Brodmann writes that the there Brodmann Area correspond to the Isthmus of the Corpus Callosum. I pointed out some interesting relationships with the structures in Figure 4 in a previous post which the reader is directed to when considering these relationships.

Area 26: The Ectosplenial Area – this area has poorly developed lamination according to Brodmann. BA 26 is closely related to the posterior aspect of the Corpus Callosum according to Brodmann and lies within the Callosal Sulcus.

Area 29: The Granular Retrolimbic Area – Brodmann writes that BA29 has a well developed inner granular layer (layer IV) but a poorly developed layer III. This area forms a semicircle around BA26 and like this area lies in the Callosal Sulcus.

Area 30: The Agranular Retrolimbic Area – Brodmann writes that layers III and V are well developed while layer IV is poorly developed. This area encircles the two areas above, corresponds to the edge of the Isthmus and extends onto the anterior aspect of the Calcarine Sulcus.

References

Brodmann’s Localisation in the Cerebral Cortex. 1909. Translated and Edited by Laurence J Garey. Springer. 2006.

*Public Domain in those countries where the Copyright term of the life of the author (Korbinian Brodmann 1868-1918) plus the additional country specific term has lapsed from Copyright at the time of writing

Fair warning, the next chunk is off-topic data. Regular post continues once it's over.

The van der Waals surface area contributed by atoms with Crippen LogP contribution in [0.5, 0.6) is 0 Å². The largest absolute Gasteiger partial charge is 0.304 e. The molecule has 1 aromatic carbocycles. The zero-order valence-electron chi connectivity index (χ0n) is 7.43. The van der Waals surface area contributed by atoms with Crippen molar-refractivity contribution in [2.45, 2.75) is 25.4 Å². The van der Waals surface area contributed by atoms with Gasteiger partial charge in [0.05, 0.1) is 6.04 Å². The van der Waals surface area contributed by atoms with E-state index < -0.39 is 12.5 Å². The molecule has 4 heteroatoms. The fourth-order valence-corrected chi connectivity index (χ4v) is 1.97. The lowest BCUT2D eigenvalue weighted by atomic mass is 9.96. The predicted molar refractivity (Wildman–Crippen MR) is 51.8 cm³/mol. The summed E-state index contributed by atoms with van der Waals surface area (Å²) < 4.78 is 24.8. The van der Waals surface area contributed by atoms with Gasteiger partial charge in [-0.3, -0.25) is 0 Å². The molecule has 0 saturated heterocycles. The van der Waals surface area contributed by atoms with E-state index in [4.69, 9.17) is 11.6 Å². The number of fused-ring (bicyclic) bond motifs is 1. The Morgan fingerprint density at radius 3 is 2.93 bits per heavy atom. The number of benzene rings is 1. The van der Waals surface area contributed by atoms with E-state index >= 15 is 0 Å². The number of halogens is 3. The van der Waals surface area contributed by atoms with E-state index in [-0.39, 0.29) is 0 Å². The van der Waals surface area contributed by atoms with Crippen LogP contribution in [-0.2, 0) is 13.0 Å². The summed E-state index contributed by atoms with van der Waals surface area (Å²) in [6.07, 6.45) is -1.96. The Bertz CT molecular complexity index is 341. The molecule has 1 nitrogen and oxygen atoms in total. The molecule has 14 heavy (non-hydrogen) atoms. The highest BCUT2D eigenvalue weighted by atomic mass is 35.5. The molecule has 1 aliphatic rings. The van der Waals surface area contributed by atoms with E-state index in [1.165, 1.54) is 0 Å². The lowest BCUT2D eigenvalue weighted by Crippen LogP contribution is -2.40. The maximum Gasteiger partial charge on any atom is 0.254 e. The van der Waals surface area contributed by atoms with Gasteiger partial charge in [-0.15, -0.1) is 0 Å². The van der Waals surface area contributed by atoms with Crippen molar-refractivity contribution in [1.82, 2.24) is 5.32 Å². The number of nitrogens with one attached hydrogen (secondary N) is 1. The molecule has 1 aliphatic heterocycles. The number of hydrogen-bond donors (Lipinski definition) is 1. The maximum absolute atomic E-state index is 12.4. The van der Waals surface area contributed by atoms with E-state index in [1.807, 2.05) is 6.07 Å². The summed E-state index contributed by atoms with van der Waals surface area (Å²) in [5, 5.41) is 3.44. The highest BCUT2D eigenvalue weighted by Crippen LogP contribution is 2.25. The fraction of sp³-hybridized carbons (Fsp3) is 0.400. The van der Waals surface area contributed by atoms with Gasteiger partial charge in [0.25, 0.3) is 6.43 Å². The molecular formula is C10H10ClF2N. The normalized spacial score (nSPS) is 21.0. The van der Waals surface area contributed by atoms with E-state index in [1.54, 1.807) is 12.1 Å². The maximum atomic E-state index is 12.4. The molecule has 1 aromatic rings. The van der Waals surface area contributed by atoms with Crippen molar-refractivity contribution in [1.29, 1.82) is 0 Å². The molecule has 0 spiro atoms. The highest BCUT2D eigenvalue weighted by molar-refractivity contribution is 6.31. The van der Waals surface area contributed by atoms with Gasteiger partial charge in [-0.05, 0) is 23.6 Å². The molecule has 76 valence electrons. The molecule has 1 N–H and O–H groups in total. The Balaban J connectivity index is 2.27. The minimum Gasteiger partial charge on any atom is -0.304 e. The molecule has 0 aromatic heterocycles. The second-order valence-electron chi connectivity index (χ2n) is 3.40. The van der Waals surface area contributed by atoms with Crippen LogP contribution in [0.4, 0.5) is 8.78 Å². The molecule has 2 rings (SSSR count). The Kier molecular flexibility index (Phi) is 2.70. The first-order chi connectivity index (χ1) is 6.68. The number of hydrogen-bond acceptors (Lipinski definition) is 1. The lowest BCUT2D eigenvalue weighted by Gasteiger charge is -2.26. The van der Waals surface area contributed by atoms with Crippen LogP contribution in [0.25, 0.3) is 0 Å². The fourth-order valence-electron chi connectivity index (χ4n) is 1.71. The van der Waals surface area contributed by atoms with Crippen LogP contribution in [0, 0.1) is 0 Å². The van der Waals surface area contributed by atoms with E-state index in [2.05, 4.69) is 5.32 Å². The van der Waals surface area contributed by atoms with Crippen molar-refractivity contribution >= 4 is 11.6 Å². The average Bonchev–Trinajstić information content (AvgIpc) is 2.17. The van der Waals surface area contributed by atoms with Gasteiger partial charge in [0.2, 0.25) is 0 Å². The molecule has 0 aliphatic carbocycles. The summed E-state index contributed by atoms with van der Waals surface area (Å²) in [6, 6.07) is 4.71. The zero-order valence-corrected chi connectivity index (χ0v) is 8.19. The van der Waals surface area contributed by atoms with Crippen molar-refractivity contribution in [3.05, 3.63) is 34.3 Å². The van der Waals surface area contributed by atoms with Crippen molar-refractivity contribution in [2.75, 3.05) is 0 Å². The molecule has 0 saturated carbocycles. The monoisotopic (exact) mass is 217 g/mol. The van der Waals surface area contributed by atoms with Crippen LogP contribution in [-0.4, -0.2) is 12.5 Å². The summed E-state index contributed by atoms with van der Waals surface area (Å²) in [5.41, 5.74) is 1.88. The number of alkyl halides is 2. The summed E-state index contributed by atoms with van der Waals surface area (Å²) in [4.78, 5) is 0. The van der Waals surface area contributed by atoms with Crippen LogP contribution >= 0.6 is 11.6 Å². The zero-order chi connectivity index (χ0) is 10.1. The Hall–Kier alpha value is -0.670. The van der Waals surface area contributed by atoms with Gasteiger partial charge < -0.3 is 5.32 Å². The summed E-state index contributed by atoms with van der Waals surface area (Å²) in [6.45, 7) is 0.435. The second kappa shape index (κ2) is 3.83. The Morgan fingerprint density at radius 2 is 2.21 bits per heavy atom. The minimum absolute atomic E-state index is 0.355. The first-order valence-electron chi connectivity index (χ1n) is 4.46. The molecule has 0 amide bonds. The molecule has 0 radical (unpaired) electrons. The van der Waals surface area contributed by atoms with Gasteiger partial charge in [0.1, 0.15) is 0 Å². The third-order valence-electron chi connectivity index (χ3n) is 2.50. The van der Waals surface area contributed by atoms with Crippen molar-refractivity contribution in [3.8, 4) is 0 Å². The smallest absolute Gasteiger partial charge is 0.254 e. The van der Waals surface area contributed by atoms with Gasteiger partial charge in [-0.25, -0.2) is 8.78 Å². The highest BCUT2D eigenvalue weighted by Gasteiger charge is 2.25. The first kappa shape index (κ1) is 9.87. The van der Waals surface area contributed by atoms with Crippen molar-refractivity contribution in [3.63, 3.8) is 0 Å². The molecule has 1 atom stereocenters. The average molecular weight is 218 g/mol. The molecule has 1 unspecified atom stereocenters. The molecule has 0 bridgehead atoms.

Appendix

The Most Important 21 Pages In The Field of Neuroscience? Dr Korbinian Brodmann. The Man Who Mapped the Brain. Part 1

The Most Important 21 Pages In The Field of Neuroscience? Dr Korbinian Brodmann. The Man Who Mapped the Brain. Part 2 – The Postcentral Region

The Most Important 21 Pages In The Field of Neuroscience? Dr Korbinian Brodmann. The Man Who Mapped the Brain. Part 3 – The Precentral Region

The Most Important 21 Pages In The Field of Neuroscience? Dr Korbinian Brodmann. The Man Who Mapped the Brain. Part 4 – The Frontal Region

The Most Important 21 Pages In The Field of Neuroscience? Dr Korbinian Brodmann. The Man Who Mapped the Brain. Part 5 – The Parietal Region

The Most Important 21 Pages In The Field of Neuroscience? Dr Korbinian Brodmann. The Man Who Mapped the Brain. Part 6 – The Occipital Region

The Most Important 21 Pages In The Field of Neuroscience? Dr Korbinian Brodmann. The Man Who Mapped the Brain. Part 7 – The Temporal Region

A 103 Year Old Neuroanatomical Mistake? The Most Important 21 Pages In The Field of Neuroscience? Dr Korbinian Brodmann. The Man Who Mapped the Brain. Part 8 – The Insular Region

The Anatomy of the Cingulate Region: The Most Important 21 Pages In The Field of Neuroscience? Dr Korbinian Brodmann. The Man Who Mapped the Brain. Part 9

Is it Time for Neuroscientists to Revisit the Brodmann Areas?

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One thought on “The Anatomy of the Retrosplenial Region: The Most Important 21 Pages In The Field of Neuroscience? Dr Korbinian Brodmann. The Man Who Mapped the Brain. Part 10

  1. Pingback: The Anatomy of the Hippocampal Region: The Most Important 21 Pages In The Field of Neuroscience? Dr Korbinian Brodmann. The Man Who Mapped the Brain. Part 10 « The Amazing World of Psychiatry: A Psychiatry Blog